'Frivolous': National Abortion Federation Extends Courtroom Siege on Pro-Life Journalist


It seems pro-life journalist David Daleiden and the Center for Medical Progress’ legal battle with the abortion industry is far from over.

In 2015, the pro-life media group published a series of undercover videos that showed high-ranking Planned Parenthood officials illegally trafficking the body parts of aborted babies. CMP obtained most of the footage at National Abortion Federation conferences and trade shows, where Daleiden and his colleagues secretly recorded meetings with abortion providers and executives.

The videos allowed people to witness the dehumanizing nature of abortion firsthand, prompting NAF to take action and ensure the public never had such a transparent view of its operations again.

Last month, Judge William Orrick III awarded a permanent injunction to NAF, blocking Daleiden from publishing additional undercover trade show and conference footage. The abortion advocacy group was previously granted a temporary injunction in 2016, but Orrick’s recent decision barred the videos’ release indefinitely.

In addition to concealing Daleiden’s work from the public eye, NAF’s recent actions will likely entangle the pro-life journalist in yet another lengthy legal skirmish.

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On Tuesday, NAF filed a motion with Orrick, requesting that the pro-life journalist pay the organization around $7.4 million in attorney’s fees and costs. Court proceedings centered around the motion are expected to take place on July 14, “or as soon thereafter as the matter may be heard.”

The Thomas More Society, a nonprofit law firm representing the pro-life journalist, spoke with The Western Journal about NAF’s recent court filing and what it means for Daleiden’s legal fight going forward.

According to TMS vice president and senior counsel Peter Breen, NAF’s recompense demands are “outrageous,” and the law firm intends to fight it.

For now, the plan is to take the case to the Ninth Circuit Court of Appeals and, while there may be some additional legal strategies to combat the motion, the attorney could not disclose them yet.

Does the public deserve to see what is happening at National Abortion Federation conferences?

“This is just part of, you know, this is a long, slow slog from a legal perspective, trying to — eking out small victories in the face of overwhelming odds,” Breen told The Western Journal.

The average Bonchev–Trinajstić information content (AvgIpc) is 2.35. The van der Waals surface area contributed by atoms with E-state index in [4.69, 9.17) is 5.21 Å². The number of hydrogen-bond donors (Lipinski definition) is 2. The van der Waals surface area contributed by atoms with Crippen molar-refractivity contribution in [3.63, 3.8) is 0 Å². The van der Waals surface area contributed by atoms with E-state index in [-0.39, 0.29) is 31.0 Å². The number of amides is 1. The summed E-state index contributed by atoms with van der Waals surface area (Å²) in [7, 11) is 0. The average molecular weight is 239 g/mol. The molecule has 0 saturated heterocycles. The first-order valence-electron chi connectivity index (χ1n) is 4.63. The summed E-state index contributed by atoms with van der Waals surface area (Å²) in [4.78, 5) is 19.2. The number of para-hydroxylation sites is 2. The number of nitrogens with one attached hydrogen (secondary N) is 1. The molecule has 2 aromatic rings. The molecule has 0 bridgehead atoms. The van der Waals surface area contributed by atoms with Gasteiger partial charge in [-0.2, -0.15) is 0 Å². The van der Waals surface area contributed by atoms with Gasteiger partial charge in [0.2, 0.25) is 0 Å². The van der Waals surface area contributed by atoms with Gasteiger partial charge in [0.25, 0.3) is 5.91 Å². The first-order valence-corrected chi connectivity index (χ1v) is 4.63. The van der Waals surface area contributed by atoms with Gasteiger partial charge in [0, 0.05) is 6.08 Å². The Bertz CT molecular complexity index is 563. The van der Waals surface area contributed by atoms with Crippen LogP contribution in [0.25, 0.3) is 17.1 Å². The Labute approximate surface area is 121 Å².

“One of the problems of this case is not just that the National Abortion Federation wants a permanent gag order.”

“It’s that they want to bankrupt and punish anyone that would challenge them,” he added.

“So unless we can get the judgments against David Daleiden reversed, there will be case precedent that could be used against undercover journalists to … tie them up in court for years.”

In its recent court filing, NAF claimed that CMP’s recordings violated the Exhibitor and Confidentiality Agreements that its annual conference attendees sign.

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By signing the agreement, the abortion group asserted that CMP’s investigators agreed to refrain from recording or sharing information obtained at the conferences “without NAF’s consent.”

But one of the problems with this claim, according to Breen, is that the non-disclosure agreement NAF forced people to sign does not say that the group has “ownership” over information shared at the conference.

Based on this, NAF should not have the right to control what sort of details about its events are released to the public, especially where Daleiden’s videos are concerned.

“This is a contract that’s not worth the paper it’s printed on,” the attorney said.

“This was an 800-person trade show of the entire abortion industry. And the only reason that you’d be putting out a — trying to enforce a nondisclosure agreement would be to cover up the source of unsavory conduct that [Daleiden] has revealed to the public.”

NAF also believes it is entitled to legal fees due to the lengthiness of the litigation proceedings. The abortion group claims that the pro-life journalist’s legal team found ways to “prolong” the process by filing various appeals, forcing NAF’s lawyers to expend more “time and energy.”

The complaint about legal expenses is ironic to the TMS vice president, considering NAF instigated these court proceedings when it sought an “unprecedented” injunction against a journalist.

“And then they complain that we’re fighting too hard to defend [Daleiden] from all of this harassing, frivolous activity,” Breen said.

Still, the attorney said that, while the process will likely “take a while,” he is confident that the pro-life journalist will be “vindicated at the end of the day.”

“The point I continue to try to make to everyone who is watching this case and the whole controversy is that no matter what issue is your primary issue — whether it’s abortion, or political corruption, or animal rights or anything else — what the abortion industry is doing to David can just as easily be done by any other big corporate interest against any other undercover journalist,” he said.

“And if this is allowed to stand, our nation will be poorer, we will be less informed as a people, and you know, large, well-moneyed interests will continue to do bad things, and you won’t be able to know about them.”

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Samantha Kamman is an associate staff writer for The Western Journal. She has been published in several media outlets, including Live Action News and the Washington Examiner.
Samantha Kamman is an associate staff writer for The Western Journal. She has been published in several media outlets, including Live Action News and the Washington Examiner.